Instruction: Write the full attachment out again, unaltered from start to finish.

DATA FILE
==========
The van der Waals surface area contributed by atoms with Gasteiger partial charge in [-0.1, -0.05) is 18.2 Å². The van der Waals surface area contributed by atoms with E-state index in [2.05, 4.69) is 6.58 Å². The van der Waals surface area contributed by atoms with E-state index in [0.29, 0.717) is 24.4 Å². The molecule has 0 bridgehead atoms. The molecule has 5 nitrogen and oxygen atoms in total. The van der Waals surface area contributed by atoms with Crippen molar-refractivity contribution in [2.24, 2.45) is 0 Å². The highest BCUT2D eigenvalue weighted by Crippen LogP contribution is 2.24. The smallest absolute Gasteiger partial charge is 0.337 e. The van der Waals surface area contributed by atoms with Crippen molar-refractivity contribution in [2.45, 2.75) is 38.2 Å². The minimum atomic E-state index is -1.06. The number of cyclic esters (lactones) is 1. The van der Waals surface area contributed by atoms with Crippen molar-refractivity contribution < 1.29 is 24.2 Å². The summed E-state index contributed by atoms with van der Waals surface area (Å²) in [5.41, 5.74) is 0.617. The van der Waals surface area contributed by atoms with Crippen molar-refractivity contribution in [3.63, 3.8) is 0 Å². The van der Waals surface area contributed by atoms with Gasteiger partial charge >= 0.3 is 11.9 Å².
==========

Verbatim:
The van der Waals surface area contributed by atoms with Gasteiger partial charge in [-0.1, -0.05) is 18.2 Å². The van der Waals surface area contributed by atoms with E-state index in [2.05, 4.69) is 6.58 Å². The van der Waals surface area contributed by atoms with E-state index in [0.29, 0.717) is 24.4 Å². The molecule has 0 bridgehead atoms. The molecule has 5 nitrogen and oxygen atoms in total. The van der Waals surface area contributed by atoms with Crippen molar-refractivity contribution in [2.24, 2.45) is 0 Å². The highest BCUT2D eigenvalue weighted by Crippen LogP contribution is 2.24. The smallest absolute Gasteiger partial charge is 0.337 e. The van der Waals surface area contributed by atoms with Crippen molar-refractivity contribution in [2.45, 2.75) is 38.2 Å². The minimum atomic E-state index is -1.06. The number of cyclic esters (lactones) is 1. The van der Waals surface area contributed by atoms with Crippen molar-refractivity contribution < 1.29 is 24.2 Å². The summed E-state index contributed by atoms with van der Waals surface area (Å²) in [5.41, 5.74) is 0.617. The van der Waals surface area contributed by atoms with Crippen molar-refractivity contribution in [3.63, 3.8) is 0 Å². The van der Waals surface area contributed by atoms with Gasteiger partial charge >= 0.3 is 11.9 Å².